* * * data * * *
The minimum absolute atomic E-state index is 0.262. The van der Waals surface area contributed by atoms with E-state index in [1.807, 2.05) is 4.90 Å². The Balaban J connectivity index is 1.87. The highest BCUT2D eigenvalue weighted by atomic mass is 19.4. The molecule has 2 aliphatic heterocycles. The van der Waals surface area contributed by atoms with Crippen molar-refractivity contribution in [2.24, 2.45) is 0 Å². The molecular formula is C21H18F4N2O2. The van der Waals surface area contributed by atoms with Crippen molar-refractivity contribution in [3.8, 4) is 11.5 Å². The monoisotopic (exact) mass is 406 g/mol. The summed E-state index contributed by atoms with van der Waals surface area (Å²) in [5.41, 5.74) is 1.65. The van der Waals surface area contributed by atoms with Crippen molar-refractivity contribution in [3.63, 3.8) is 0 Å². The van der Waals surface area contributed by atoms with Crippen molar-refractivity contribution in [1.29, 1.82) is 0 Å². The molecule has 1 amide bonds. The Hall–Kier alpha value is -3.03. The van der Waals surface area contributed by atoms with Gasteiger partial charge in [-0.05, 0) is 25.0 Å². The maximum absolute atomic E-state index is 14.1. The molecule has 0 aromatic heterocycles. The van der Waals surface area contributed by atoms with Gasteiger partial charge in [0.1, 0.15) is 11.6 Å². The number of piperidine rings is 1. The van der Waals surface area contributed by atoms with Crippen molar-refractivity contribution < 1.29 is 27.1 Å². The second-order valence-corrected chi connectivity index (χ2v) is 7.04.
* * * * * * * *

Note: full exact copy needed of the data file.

The minimum absolute atomic E-state index is 0.262. The van der Waals surface area contributed by atoms with E-state index in [1.807, 2.05) is 4.90 Å². The Balaban J connectivity index is 1.87. The highest BCUT2D eigenvalue weighted by atomic mass is 19.4. The molecule has 2 aliphatic heterocycles. The van der Waals surface area contributed by atoms with Crippen molar-refractivity contribution in [2.24, 2.45) is 0 Å². The molecular formula is C21H18F4N2O2. The van der Waals surface area contributed by atoms with Crippen molar-refractivity contribution in [3.8, 4) is 11.5 Å². The monoisotopic (exact) mass is 406 g/mol. The summed E-state index contributed by atoms with van der Waals surface area (Å²) in [5.41, 5.74) is 1.65. The van der Waals surface area contributed by atoms with Crippen molar-refractivity contribution in [3.63, 3.8) is 0 Å². The van der Waals surface area contributed by atoms with Crippen molar-refractivity contribution in [1.29, 1.82) is 0 Å². The molecule has 1 amide bonds. The Hall–Kier alpha value is -3.03. The van der Waals surface area contributed by atoms with Gasteiger partial charge in [-0.05, 0) is 25.0 Å². The maximum absolute atomic E-state index is 14.1. The molecule has 0 aromatic heterocycles. The van der Waals surface area contributed by atoms with Gasteiger partial charge in [0.1, 0.15) is 11.6 Å². The number of piperidine rings is 1. The van der Waals surface area contributed by atoms with Crippen molar-refractivity contribution < 1.29 is 27.1 Å². The second-order valence-corrected chi connectivity index (χ2v) is 7.04.